After burning up all the blacktop New Mexico had to offer with The Fast Red Road and rewriting the Great Plains into a place both more and less Indian than they already were with The Bird is Gone, Stephen Graham Jones has now brought the story up to Montana. And it's leaner than it's ever been. Not because it's about the Blackfeet, who have been schooled by the government on how to starve, but because this time the story is just about one Indian boy, standing in the middle of the road at night, trying so hard to change history. And these next moments, the headlights already throwing his shadow miles behind him, across all of America, these next moments are going to decide everything. Balanced on the knife edge of winter like the Blackfeet have always been, a single act can resonate for generations. This is Ledfeather. The story of Doby Saxon, standing in that road just outside Browning, his hands balled into fists, the reservation wheeling all around him like he's what the last hundred years have been hurtling towards.
And maybe he is.
We thought he was dead already just when he opened the door. Junior looked at me from behind the counter and I knew what he was asking: if I'd put the sign up or not? We were supposed to be closed was the thing. He'd already turned the grill off and loaded everything back in the freezer and locked it. All I was doing was lining up bottled waters in the short cooler. It was what we were having to make tea from that week, because it was the second snow already, before the first even usually came, and in East Glacier, you get that kind of wet in the ground and everybody's driving into Browning to take their showers, because the water from the tap runs brown.
Instead of pulling the door shut, too, that kid, that Doby Saxon whose mom had married that crazy Yellowtail who didn't even have an Indian name anymore, he just stood there like he was waiting for permission to come in, waiting for me or Junior to say to him it was okay if he had the snow crusted all over him still, that he could stomp it off in here if he wanted, that we'd mop it up later.
But then I looked to what he was looking at.
I started to say something but Junior held his hand up to me flat and sudden, his palm to the ground, a cut off motion I'd only ever seen him use once before, in a bar over in Havre, right before one cowboy stabbed another cowboy in the neck with some shiny kind of cow tool I'd never seen.
I sucked my cheeks in, went stiff, ready to walk away like we'd had to then, because stabbed-in-the-neck cowboys aren't something an Indian can run away from in Montana, and didn't even look up to Junior when he said whatever he said to the kid. It was Indian, two words maybe, or one long one, and I was pretty sure Junior only knew four or five all told, most of them having to do with cigarettes, because sometimes that's the only way to get an old man to give you one, is to ask right.
What he said now, though, I don't think it had anything to do with cigarettes. I asked him later what it translated out to and he said he didn't remember saying it, but he was lying. I mean, I could go down to the old people's home in Browning right now and, if I said whatever he said that night to Doby Saxon, I think every wrinkled old face in that room, that hasn't even recognized their own kids for twenty years, every one of them would turn over to me, to see if this white woman was really saying that, and where did she hear it?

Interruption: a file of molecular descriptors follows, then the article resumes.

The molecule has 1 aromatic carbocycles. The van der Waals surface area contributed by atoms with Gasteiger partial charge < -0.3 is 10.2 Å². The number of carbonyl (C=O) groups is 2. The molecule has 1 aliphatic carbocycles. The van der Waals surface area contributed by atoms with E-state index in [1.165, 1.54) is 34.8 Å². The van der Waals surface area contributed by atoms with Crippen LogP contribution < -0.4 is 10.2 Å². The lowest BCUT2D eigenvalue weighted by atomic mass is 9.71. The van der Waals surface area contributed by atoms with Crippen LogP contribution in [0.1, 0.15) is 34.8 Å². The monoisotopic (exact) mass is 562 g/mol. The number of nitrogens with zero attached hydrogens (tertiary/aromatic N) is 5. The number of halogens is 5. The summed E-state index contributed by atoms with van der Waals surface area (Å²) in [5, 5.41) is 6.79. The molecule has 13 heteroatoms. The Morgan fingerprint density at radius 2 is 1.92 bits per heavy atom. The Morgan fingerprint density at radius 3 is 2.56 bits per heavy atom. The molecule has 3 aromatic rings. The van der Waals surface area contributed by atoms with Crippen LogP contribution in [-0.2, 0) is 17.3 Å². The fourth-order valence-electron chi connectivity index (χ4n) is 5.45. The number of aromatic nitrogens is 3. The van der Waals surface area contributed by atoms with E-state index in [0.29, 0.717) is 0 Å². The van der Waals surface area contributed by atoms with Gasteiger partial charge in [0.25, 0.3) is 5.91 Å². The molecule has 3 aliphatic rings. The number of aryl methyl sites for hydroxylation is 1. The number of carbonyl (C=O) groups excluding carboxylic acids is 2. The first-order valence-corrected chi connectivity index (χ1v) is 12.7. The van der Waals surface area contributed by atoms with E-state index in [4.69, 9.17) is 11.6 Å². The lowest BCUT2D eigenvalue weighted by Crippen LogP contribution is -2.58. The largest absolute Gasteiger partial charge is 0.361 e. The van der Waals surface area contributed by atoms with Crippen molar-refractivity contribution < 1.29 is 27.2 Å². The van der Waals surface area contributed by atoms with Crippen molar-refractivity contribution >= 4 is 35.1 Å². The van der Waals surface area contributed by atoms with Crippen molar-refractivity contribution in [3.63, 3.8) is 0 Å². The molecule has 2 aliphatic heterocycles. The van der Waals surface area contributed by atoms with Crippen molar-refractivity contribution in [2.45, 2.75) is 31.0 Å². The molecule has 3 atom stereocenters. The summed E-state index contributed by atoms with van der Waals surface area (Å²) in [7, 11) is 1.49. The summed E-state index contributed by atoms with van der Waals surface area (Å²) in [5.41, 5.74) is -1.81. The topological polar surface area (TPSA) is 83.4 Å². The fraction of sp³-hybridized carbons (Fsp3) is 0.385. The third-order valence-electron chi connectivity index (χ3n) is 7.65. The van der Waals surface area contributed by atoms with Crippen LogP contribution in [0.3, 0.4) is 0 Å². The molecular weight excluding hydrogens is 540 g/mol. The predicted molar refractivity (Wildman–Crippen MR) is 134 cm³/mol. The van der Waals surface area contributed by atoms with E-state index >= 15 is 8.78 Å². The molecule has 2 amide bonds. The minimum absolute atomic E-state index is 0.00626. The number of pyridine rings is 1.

And did the kid understand what Junior said?
I don't know.
With Malory Sainte for a mom and a Yellowtail dad, he probably just knows cartoons and whatever you can learn from the label of a beer bottle. The only Indian they would have talked around him would have been about car starters and pawn stubs.
The kid did at least turn to the sound of Junior's voice, and that's when I saw that his truck wasn't just parked out on the curb, or across the street. The street was empty.
My face went hot and for the thousandth time I was glad I'd never had any kids on the reservation, because this is what happens. They drive off every road they can, and then, because it hasn't started hurting yet, whichever one can still walk does, to the nearest light, his face packed with windshield glass. But then I was running to him like he was my own son anyway, like they all were, and I was pulling him through the door, trying to get all the snow off at once, see where he was broken.
When I looked up to Junior, instead of calling the ambulance he was looking where the kid had been looking, at the back door, like some other Indian had just walked through, out, and he was trying to remember who it had been but it had been too long already.
He came back to me just as lost as the kid, then nodded slow like he does, pulled the phone off its rack.
This is how a night can start to last forever up here.
Inside of two minutes we had the table pulled out from one of the booths and the two bench seats pushed together, and the kid's chin wasn't even shaking, and that's not good.
"Where are they?" I said to him, close to his face, trying to give him all the warmth I'd ever had, all the bodyheat he needed, and he focused his eyes down on me like he was trying to make sense of my words, or just be sure I was real, but then he went blank again, just staring through me, and over the next hour and a half his clothes finally started to melt, and a pool formed around him, for us to mop up later.
It wasn't just snow, though.
The seats are orange so it was hard to tell at first, and the floor's just that varnished wood you can't tell anything with, but when Junior dipped his other dish towel down into the meltoff, it came back red, bloody, like that one side of the kid's face.
"Hold on," I said to him, "we called, they're coming. You made it."
This was the Blackfeet Reservation on a Saturday night in late November, though.
By the time the ambulance got there, it was Thanksgiving.